In Egypt, the waters of the Nile were (and I suspect, are) sacred. The ancients usually called the Nile simply, “the Great River (Iteru)” or by the name of the Nile God Hapy, though they had other terms for it as well: Sweet Waters, The Circler, and Cooling.
Since the annual Inundation flooding of the Nile was The Thing That Made Life Itself Possible in Egypt, many Deities were connected with the Great Flood in addition to Hapy. (You’re way ahead of me, aren’t you?) Yes, Isis is prominent among them.
As early as the Pyramid Texts, Isis is connected to Sopdet, Who, as the star Sirius, is the Herald of the Inundation. As Iset-Sopdet or Isis-Sothis, the Goddess was known to be the bringer of the holy flood because Her beautiful star was seen rising in the pre-dawn sky just before the beginning of the Inundation. In the Coffin Texts, Isis is also the bringer of water, this time to the deceased: “It is Isis who will give me water,” says Spell 473. As a healing Goddess, Isis is called upon the bring cooling water to dampen the heat of inflamed wounds or burns. She was also associated with rain. At Philae, She is “the rain-cloud that makes green the field when it descends.” The calendar in the Rhind Mathematical Papyrus notes “Birth of Isis: the heaven rained.”
The Greek travel writer Pausanias relates a story, no doubt told to him by an Egyptian, that it is the mourning tears of Isis that causes the waters of the Nile to rise. As Iset-Meheyet (“Isis the Flood”), Isis is Herself the holy Inundation.
In Isis Magic, you’ll find a number of ways for honoring Isis as Lady of the Waters. For instance, there is a ritual for transforming any water into sacred Nile water for use in your rites, as well as an autumn ritual for celebrating your own “Inundation.”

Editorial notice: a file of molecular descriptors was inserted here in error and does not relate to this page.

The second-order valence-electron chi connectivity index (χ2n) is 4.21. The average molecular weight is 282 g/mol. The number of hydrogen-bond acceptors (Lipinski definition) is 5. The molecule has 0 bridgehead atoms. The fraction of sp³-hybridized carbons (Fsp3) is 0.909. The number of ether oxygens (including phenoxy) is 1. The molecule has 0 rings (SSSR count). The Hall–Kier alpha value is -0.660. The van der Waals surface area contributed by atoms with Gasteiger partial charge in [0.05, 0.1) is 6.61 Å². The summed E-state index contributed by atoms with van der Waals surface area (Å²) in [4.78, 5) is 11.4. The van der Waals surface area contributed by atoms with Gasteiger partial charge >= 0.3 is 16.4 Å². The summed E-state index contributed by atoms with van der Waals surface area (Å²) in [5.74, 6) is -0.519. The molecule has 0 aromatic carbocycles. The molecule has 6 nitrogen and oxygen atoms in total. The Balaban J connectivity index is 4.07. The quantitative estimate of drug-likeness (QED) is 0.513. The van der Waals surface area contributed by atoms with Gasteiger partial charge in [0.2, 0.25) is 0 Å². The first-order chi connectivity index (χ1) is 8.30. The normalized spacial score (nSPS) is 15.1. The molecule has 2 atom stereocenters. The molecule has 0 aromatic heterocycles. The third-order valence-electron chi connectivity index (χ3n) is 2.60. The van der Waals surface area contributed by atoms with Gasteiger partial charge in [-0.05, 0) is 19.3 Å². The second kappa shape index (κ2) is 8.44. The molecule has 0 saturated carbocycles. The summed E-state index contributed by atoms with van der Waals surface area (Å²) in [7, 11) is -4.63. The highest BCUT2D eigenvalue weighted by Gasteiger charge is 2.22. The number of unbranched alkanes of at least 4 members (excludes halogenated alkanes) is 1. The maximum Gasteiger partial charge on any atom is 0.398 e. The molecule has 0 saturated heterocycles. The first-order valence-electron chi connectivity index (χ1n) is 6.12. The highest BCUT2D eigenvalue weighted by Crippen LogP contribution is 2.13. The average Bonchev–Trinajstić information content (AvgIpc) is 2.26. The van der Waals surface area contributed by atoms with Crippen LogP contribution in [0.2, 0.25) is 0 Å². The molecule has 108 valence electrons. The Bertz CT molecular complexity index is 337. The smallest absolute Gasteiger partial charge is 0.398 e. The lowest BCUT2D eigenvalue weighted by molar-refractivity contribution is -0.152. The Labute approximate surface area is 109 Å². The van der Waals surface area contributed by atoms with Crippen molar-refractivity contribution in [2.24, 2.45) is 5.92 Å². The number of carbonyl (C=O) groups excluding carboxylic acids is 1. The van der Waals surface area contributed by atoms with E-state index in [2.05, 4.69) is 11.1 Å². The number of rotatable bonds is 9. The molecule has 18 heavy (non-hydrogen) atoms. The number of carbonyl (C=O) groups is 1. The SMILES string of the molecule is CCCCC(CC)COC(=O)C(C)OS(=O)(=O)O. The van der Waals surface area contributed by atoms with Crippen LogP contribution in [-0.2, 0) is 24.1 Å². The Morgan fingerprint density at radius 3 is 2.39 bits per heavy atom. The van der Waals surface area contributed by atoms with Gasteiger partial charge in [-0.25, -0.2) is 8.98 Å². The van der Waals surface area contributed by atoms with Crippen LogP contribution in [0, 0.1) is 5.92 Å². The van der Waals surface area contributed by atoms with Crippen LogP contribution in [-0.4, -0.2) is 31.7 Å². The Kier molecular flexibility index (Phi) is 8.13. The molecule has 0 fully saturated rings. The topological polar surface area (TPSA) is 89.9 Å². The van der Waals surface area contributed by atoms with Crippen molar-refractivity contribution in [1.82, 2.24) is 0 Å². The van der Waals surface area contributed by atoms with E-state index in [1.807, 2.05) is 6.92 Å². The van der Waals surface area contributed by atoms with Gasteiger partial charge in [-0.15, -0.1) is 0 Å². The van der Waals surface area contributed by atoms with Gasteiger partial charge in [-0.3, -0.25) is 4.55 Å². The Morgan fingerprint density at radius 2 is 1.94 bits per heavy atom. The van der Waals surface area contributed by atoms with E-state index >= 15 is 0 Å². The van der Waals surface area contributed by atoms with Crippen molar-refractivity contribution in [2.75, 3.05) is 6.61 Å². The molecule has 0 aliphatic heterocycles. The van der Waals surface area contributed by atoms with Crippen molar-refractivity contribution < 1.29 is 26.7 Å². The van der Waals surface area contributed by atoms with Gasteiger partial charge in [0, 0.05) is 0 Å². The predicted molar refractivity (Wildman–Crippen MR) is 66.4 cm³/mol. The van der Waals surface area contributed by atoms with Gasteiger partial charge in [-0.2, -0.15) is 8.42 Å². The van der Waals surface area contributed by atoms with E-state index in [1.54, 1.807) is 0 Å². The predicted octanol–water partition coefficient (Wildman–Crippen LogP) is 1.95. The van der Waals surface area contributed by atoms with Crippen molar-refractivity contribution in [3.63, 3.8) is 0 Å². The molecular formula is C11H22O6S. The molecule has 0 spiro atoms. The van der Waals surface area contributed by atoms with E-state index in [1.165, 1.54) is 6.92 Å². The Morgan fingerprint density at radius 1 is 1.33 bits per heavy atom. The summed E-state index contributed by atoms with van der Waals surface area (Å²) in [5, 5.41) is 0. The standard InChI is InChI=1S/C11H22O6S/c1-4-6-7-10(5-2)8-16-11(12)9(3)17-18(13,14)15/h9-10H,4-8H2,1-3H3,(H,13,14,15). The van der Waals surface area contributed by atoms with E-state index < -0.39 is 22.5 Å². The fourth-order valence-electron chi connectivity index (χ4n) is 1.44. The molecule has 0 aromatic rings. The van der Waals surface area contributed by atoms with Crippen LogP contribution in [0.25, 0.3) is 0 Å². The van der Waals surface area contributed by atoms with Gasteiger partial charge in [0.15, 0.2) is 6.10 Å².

I recently learned of yet another Nile Goddess Who became assimilated with Isis. She first shows up in Egypt on coins from the last decade BCE and keeps Her place on Alexandrian coinage until 273 CE. She is considered the wife of Hapy. Her name is Euthenia, a Greek name as you can see, and it means “abundance” and “plenty.” In Greece, Euthenia was known as one of the Graces.
When Euthenia came to Egypt, the Egyptians were not content to leave well enough alone. They started to connect Her with their own abundance-bringing Goddess Isis. We can see this happening in a statue of Euthenia now in the Greco-Roman museum in Alexandria and shown here. Like the famous statues of the Nile in the Vatican and Naples Museums, Euthenia is shown reclining, cup in hand, and surrounded by the child-cherubs known as putti. Like the Nile God, She, too, is leaning on a sphinx. But tied into the front of Euthenia’s robe is—an Isis knot! Just like the ones seen tied into the robes of Isis’ priestesses. So now we clearly have Isis-Euthenia—and an example of the Egyptianizing of a Greek Goddess rather than the Hellenizing of an Egyptian Goddess.
In Greek myth, river Gods often have a plethora of water-nymph daughters. Turns out the Egyptians had a similar idea. The 20th dynasty tomb of Ramesses IX says that “the two daughters of Hapy shatter for you [Re] the Evil Doer.”
And once more we can connect Isis with the Nile, for She, too, is called “Nymph” in the Oxyrhynchus Invocation of Isis.
There is also a famous and sad inscription from a father who lost his daughter Isidora (you see why this caught my attention) in her youth. The inscription is from her tomb wherein her father laments, “Praise Isidora with libations and prayer, the maiden who was abducted by the nymphs. Hail, my child, Nymph is your name…” Scholars are unsure, but this may mean that the child drowned.
The tradition of the Nile God and Goddess, Hapy and Isis-Euthenia, remained potent far into Pagan-hostile times. In the seventh century CE, under the Emperor Mauricius (who was suspected of having Pagan sympathies), a miracle occurred. From out of the waters of the Nile emerged two gigantic human figures, one male, one female. Some decried this apparition as the work of demons, others took it as a sign that the Great River was both male and female. I don’t know what the rest of this story is, but I will try to find out. I wonder if someone brought up two of the offering statues that were sometimes given to the Nile?
As late as the Medieval Period, a large statue of a woman with a child—surely Isis with Horus—was in the church of El-Mu’llaqa in Old Cairo and was supposed to prevent the area from being submerged in the ongoing annual inundation.
When the rains come again to Portland in the Fall, I know I shall be honoring Isis as the Caller of the Waters, She Who fills the rivers with Her tears. Perhaps you will join me whenever the Waters come to your part of the world.